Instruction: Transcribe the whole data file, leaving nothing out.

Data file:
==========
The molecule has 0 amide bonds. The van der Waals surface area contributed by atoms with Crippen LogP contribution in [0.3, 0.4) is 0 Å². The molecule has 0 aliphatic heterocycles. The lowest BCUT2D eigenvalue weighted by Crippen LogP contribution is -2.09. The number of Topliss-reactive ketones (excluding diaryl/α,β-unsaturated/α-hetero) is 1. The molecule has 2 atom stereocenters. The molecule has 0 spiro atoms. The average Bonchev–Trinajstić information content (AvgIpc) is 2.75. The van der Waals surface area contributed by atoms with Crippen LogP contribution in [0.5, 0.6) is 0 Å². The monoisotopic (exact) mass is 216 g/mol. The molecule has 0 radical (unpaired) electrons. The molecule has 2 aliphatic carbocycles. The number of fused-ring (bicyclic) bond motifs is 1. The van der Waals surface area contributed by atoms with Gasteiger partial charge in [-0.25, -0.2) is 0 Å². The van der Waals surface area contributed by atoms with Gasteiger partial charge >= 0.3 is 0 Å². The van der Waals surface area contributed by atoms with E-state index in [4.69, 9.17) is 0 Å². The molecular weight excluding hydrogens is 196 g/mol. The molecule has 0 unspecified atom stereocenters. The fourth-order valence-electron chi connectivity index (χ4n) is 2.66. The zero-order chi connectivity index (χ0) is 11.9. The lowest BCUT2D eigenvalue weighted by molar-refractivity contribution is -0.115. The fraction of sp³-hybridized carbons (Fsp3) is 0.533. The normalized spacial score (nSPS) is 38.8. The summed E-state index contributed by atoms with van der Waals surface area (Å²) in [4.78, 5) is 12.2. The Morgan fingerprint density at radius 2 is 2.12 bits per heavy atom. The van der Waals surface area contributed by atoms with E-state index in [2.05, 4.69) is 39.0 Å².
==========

The molecule has 0 amide bonds. The van der Waals surface area contributed by atoms with Crippen LogP contribution in [0.3, 0.4) is 0 Å². The molecule has 0 aliphatic heterocycles. The lowest BCUT2D eigenvalue weighted by Crippen LogP contribution is -2.09. The number of Topliss-reactive ketones (excluding diaryl/α,β-unsaturated/α-hetero) is 1. The molecule has 2 atom stereocenters. The molecule has 0 spiro atoms. The average Bonchev–Trinajstić information content (AvgIpc) is 2.75. The van der Waals surface area contributed by atoms with Crippen LogP contribution in [0.5, 0.6) is 0 Å². The monoisotopic (exact) mass is 216 g/mol. The molecule has 0 radical (unpaired) electrons. The molecule has 2 aliphatic carbocycles. The number of fused-ring (bicyclic) bond motifs is 1. The van der Waals surface area contributed by atoms with Gasteiger partial charge in [-0.25, -0.2) is 0 Å². The van der Waals surface area contributed by atoms with Gasteiger partial charge >= 0.3 is 0 Å². The van der Waals surface area contributed by atoms with E-state index in [4.69, 9.17) is 0 Å². The molecular weight excluding hydrogens is 196 g/mol. The molecule has 0 unspecified atom stereocenters. The fourth-order valence-electron chi connectivity index (χ4n) is 2.66. The zero-order chi connectivity index (χ0) is 11.9. The lowest BCUT2D eigenvalue weighted by molar-refractivity contribution is -0.115. The fraction of sp³-hybridized carbons (Fsp3) is 0.533. The normalized spacial score (nSPS) is 38.8. The summed E-state index contributed by atoms with van der Waals surface area (Å²) in [4.78, 5) is 12.2. The Morgan fingerprint density at radius 2 is 2.12 bits per heavy atom. The van der Waals surface area contributed by atoms with E-state index in [2.05, 4.69) is 39.0 Å².